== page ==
Meanwhile, in Suriname…
It is day four for us in Suriname, and things are getting a little overwhelming. Luckily, the training schedule changed after some other Response Volunteers told them it was a little too much to pack into their initial time here.
Our trip here was broken up into pieces. Two of us met up at the Minneapolis-St. Paul International Airport and took a flight to Miami (I got a seat in the exit row! Yippee!) and spent the day at the airport, then met up with the third Response Volunteer for our flight to Curacao. Though the flight left late, it left and we had about half a day in Curacao.
Of course, though I tried to stay in the shade, I got pink just from being in the sun and near the water. However, I got to swim in the Caribbean Sea, a first for me. It was so lovely, and I hope sometime to be able to do it again, when I have more time! The sun there is amazing though – like I said, I got pink and DIDN’T lay out.
Leaving Cucacao was interesting. One of the three of us was asked for a copy of his return ticket. He told the women that we (one of the two ladies) had it, and though my ticket agent did not ask me while she was ticketing me, she asked me when the other agent went over. Hmm. Return ticket? No return ticket – open ticket, thank you! I also found out that a person has to save her boarding pass in order to leave having only paid for a transit visa (2 USD), otherwise the person is hit with another fee (32 USD). Unfortunately for me, I did not know this and had already thrown out my boarding pass, in an effort to minimize the clutter I had around me. Luckily, one of the other Vs had his, and we were able to get through on that (whew!).
When we arrived and disembarked, we were three of the last people through the customs line (i.e., a long wait). The way I saw it, though, was that we were not in torrential rains or heavy snow and cold. Then it was off to our guesthouse, to bed, and we were picked up the next morning.
The city where we will live is not large – population-wise, it is about 250,000 people. We have not seen the tourist section of the town yet, but what I am finding interesting is how early places close here. Everything – even restaurants. For example, stores generally close around 5:00, and the restaurants that were still open when we walked past a few nights ago closed by 9:00. What’s the lesson for me? Do any shopping I need to do before 5:00.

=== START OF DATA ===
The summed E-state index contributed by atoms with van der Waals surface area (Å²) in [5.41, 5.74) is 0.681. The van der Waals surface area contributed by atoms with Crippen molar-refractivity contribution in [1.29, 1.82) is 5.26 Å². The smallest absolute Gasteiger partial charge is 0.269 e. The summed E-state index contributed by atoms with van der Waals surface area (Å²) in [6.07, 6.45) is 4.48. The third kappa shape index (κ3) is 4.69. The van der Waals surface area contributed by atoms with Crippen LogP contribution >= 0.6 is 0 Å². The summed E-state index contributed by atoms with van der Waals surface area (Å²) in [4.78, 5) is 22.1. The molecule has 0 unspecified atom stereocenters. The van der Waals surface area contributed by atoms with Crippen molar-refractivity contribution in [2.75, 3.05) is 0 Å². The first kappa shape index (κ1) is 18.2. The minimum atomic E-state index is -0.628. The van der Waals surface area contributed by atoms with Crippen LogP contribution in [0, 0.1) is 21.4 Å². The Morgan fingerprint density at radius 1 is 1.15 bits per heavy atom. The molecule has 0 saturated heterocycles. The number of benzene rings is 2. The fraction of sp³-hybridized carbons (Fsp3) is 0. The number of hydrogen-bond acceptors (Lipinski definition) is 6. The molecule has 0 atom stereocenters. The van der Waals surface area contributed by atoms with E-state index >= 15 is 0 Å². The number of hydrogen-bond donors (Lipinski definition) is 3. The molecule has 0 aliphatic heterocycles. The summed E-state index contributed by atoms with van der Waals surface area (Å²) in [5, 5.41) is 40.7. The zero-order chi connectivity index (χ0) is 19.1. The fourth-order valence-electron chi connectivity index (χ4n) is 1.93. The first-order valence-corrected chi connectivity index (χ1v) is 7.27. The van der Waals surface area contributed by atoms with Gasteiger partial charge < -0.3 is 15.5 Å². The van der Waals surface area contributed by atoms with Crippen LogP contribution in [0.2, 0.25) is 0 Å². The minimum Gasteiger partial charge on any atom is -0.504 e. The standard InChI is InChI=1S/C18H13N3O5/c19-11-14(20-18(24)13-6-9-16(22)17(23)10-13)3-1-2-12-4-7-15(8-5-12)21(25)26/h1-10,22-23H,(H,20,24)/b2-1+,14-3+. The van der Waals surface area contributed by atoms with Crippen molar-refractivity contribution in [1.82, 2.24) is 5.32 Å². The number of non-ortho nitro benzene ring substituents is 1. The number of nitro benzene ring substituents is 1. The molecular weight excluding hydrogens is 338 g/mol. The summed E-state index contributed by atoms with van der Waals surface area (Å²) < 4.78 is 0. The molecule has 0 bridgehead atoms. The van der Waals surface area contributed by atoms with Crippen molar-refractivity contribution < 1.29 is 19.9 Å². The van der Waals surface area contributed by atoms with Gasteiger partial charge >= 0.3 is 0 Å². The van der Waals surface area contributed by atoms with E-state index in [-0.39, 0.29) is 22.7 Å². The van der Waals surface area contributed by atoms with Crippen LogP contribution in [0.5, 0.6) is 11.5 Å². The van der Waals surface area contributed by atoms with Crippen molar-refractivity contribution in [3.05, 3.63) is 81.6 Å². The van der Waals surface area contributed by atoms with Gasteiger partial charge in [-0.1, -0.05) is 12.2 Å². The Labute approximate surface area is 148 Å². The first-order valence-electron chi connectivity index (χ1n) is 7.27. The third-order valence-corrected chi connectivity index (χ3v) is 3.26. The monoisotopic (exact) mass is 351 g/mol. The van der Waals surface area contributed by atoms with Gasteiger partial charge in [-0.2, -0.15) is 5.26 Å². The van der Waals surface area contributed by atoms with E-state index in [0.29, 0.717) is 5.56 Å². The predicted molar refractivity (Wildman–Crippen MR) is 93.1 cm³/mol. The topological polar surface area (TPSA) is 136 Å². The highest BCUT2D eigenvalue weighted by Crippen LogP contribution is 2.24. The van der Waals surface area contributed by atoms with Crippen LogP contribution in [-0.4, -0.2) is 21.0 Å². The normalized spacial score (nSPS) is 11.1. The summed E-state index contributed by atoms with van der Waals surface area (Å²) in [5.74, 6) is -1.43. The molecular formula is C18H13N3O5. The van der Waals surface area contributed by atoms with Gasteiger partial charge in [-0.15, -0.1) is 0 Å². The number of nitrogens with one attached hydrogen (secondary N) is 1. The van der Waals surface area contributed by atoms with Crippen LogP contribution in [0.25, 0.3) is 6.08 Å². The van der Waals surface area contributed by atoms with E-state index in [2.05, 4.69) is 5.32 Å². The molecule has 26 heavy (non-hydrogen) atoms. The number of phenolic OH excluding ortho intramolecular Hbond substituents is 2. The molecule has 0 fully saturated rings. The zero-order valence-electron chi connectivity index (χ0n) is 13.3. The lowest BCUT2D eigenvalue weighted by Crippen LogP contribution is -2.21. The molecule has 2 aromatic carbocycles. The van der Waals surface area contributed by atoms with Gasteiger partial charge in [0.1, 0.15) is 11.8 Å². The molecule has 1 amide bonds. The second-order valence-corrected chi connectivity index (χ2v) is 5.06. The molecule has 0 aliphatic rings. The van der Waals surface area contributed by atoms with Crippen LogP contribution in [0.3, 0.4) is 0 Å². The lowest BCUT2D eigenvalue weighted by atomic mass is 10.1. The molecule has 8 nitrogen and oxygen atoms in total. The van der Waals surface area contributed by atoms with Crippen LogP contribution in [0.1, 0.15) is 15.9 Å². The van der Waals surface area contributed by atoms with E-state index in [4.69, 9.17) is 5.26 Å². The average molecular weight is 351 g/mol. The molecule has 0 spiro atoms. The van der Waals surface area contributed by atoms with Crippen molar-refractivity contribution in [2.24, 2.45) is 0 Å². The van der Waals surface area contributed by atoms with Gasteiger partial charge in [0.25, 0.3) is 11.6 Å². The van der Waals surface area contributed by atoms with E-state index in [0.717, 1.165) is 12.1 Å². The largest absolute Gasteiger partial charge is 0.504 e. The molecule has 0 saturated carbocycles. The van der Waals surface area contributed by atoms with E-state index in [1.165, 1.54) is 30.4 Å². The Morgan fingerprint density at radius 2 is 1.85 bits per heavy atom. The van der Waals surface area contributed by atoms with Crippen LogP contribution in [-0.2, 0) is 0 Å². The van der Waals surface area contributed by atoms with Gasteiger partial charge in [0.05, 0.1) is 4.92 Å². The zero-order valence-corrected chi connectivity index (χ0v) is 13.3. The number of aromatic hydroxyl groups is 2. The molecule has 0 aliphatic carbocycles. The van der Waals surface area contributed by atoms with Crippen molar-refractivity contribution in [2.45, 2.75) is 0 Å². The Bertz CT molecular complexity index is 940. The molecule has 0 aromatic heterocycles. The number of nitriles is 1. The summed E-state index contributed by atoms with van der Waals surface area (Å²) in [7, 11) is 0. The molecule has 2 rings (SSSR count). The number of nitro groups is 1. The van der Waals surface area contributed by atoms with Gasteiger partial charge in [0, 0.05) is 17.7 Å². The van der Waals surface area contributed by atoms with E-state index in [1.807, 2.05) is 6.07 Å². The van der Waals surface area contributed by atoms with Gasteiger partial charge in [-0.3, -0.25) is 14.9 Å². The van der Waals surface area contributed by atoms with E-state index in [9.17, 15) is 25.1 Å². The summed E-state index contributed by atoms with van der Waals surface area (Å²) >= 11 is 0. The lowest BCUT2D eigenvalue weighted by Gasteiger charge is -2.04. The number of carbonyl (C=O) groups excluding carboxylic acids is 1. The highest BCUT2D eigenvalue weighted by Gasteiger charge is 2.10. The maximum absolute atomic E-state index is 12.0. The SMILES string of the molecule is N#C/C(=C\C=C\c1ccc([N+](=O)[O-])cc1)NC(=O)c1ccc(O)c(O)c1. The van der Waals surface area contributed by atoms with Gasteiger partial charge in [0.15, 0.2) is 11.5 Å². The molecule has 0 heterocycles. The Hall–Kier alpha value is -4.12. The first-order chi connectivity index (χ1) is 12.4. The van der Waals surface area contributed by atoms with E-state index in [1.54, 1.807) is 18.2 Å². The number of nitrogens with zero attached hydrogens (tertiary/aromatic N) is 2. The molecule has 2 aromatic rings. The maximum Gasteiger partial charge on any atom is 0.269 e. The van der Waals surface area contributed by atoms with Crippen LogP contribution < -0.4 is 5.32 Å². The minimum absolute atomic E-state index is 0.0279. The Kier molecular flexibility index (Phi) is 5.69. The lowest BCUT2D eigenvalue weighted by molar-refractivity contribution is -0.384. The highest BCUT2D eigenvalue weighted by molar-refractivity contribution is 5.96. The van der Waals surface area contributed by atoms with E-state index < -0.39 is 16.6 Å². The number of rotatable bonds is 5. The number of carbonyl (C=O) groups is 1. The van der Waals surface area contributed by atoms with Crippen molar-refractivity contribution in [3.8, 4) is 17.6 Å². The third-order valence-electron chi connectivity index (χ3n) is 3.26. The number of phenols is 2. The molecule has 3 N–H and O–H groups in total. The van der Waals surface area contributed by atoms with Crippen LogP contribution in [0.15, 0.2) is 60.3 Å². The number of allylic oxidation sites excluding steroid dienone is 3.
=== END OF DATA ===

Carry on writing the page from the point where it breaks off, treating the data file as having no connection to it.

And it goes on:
What else can I say…it’s warm here, but a good warm. It is not ridiculous hot (like the weather they had in the Midwest while I was there – 100 degrees Farenheit and humid).The sun is STRONG, so I am trying to be careful with my very white skin – I told the PC doc that I will need a lot of sunblock. It’s humid, and as we are at the tail end of the rainy season, it usually rains sometime during the day (though yesterday it did not). We have been told we are heading into the hot season for a couple of months.
The three of us have been sticking together – we are being trained together, we are staying at the same place, and two of us will be living next door to each other and working at the same place. Luckily we are all getting along! I can honestly say that both of the other Response Vs are really great, and I am glad we have good ‘chemistry’ between us. We are slowly trying to figure things out here – it is a challenge because our training is so short, that we don’t have a lot of time to acclimate. But it is nice to be others, so when we are trying to find the bus stop, we can bounce things off each other and help each other along.
This morning we all saw our apartments and met with people at our organizations. The apartments were a pleasant surprise! Mine and the other one from my organization (next door to each other) are small one bedroom apartments but are only a few years old, and have a television, a microwave, rice cooker, one has a toaster, toilet, shower, and laundry facilities. The other person will live not TOO far away and is going to be in a house where a PCV used to live, and in September another Response Volunteer will live upstairs from him.
The only little thing I don’t love…no hot water for the showers. At all. I don’t take hot showers in hot weather, but I take cool (not cold) showers in hot weather. I guess I’ll learn to take cold showers! All in all, that is my only complaint – we are considering ourselves very lucky! The other Response Vs served in Benin and Kenya in rural areas, so this is a HUUUGE difference for them.
This afternoon we are to be sworn in, tomorrow we move into our new places – and get bicycles – and Friday is our first day at our places of employment. I hope to do some exploring this weekend – apparently there are a lot of markets around – fresh food here we come!